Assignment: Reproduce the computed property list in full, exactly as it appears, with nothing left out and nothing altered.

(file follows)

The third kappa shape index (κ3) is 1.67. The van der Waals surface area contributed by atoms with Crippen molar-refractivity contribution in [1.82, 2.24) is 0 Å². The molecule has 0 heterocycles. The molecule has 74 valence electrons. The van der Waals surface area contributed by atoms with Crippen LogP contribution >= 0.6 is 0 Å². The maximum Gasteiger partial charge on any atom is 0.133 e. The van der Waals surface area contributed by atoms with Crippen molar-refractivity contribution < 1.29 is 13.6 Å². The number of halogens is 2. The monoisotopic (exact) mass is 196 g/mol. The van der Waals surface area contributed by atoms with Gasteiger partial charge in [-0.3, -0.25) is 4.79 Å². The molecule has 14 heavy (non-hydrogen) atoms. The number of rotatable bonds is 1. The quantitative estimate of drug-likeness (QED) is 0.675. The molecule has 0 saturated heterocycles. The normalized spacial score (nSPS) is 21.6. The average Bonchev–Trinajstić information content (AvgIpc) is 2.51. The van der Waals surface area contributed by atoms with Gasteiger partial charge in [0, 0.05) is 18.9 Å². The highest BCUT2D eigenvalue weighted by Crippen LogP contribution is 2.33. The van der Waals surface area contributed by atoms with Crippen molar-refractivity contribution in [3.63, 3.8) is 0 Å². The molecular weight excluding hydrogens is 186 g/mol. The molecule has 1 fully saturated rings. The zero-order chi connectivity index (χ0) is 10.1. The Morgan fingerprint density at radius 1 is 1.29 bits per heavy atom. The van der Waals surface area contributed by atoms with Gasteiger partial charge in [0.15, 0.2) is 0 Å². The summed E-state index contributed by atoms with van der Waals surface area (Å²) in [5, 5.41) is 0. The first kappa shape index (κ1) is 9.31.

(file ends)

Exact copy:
The third kappa shape index (κ3) is 1.67. The van der Waals surface area contributed by atoms with Crippen molar-refractivity contribution in [1.82, 2.24) is 0 Å². The molecule has 0 heterocycles. The molecule has 74 valence electrons. The van der Waals surface area contributed by atoms with Crippen LogP contribution >= 0.6 is 0 Å². The maximum Gasteiger partial charge on any atom is 0.133 e. The van der Waals surface area contributed by atoms with Crippen molar-refractivity contribution < 1.29 is 13.6 Å². The number of halogens is 2. The monoisotopic (exact) mass is 196 g/mol. The van der Waals surface area contributed by atoms with Gasteiger partial charge in [-0.3, -0.25) is 4.79 Å². The molecule has 14 heavy (non-hydrogen) atoms. The number of rotatable bonds is 1. The quantitative estimate of drug-likeness (QED) is 0.675. The molecule has 0 saturated heterocycles. The normalized spacial score (nSPS) is 21.6. The average Bonchev–Trinajstić information content (AvgIpc) is 2.51. The van der Waals surface area contributed by atoms with Gasteiger partial charge in [0, 0.05) is 18.9 Å². The highest BCUT2D eigenvalue weighted by Crippen LogP contribution is 2.33. The van der Waals surface area contributed by atoms with Crippen molar-refractivity contribution in [3.63, 3.8) is 0 Å². The molecular weight excluding hydrogens is 186 g/mol. The molecule has 1 fully saturated rings. The zero-order chi connectivity index (χ0) is 10.1. The Morgan fingerprint density at radius 1 is 1.29 bits per heavy atom. The van der Waals surface area contributed by atoms with Gasteiger partial charge in [0.15, 0.2) is 0 Å². The summed E-state index contributed by atoms with van der Waals surface area (Å²) in [5, 5.41) is 0. The first kappa shape index (κ1) is 9.31.